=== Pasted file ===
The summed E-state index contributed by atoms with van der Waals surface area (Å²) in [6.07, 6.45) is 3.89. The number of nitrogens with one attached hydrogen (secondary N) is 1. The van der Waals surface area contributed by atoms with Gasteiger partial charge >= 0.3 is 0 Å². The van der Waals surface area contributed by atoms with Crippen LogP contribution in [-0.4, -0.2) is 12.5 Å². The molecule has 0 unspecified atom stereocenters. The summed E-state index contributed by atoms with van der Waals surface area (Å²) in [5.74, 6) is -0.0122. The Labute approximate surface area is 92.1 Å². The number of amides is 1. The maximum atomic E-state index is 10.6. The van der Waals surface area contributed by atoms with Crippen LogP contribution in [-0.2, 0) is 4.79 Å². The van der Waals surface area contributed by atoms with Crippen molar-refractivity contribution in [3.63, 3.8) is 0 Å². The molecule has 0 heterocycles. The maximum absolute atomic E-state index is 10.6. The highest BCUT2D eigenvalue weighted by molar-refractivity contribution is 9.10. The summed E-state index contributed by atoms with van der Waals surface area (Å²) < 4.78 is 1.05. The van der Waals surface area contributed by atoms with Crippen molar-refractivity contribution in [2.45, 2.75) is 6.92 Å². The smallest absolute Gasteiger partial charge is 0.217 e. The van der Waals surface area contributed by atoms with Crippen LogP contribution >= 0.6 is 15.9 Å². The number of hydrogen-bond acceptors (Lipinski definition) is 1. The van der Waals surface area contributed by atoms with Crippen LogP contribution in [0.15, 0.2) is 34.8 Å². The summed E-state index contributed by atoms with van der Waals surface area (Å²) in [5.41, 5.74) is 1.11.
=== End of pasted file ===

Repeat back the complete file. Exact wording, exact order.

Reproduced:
The summed E-state index contributed by atoms with van der Waals surface area (Å²) in [6.07, 6.45) is 3.89. The number of nitrogens with one attached hydrogen (secondary N) is 1. The van der Waals surface area contributed by atoms with Gasteiger partial charge >= 0.3 is 0 Å². The van der Waals surface area contributed by atoms with Crippen LogP contribution in [-0.4, -0.2) is 12.5 Å². The molecule has 0 unspecified atom stereocenters. The summed E-state index contributed by atoms with van der Waals surface area (Å²) in [5.74, 6) is -0.0122. The Labute approximate surface area is 92.1 Å². The number of amides is 1. The maximum atomic E-state index is 10.6. The van der Waals surface area contributed by atoms with Crippen LogP contribution in [-0.2, 0) is 4.79 Å². The van der Waals surface area contributed by atoms with Crippen molar-refractivity contribution in [3.63, 3.8) is 0 Å². The molecule has 0 heterocycles. The maximum absolute atomic E-state index is 10.6. The highest BCUT2D eigenvalue weighted by molar-refractivity contribution is 9.10. The summed E-state index contributed by atoms with van der Waals surface area (Å²) < 4.78 is 1.05. The van der Waals surface area contributed by atoms with Crippen molar-refractivity contribution in [2.45, 2.75) is 6.92 Å². The smallest absolute Gasteiger partial charge is 0.217 e. The van der Waals surface area contributed by atoms with Crippen LogP contribution >= 0.6 is 15.9 Å². The number of hydrogen-bond acceptors (Lipinski definition) is 1. The van der Waals surface area contributed by atoms with Crippen LogP contribution in [0.15, 0.2) is 34.8 Å². The summed E-state index contributed by atoms with van der Waals surface area (Å²) in [5.41, 5.74) is 1.11.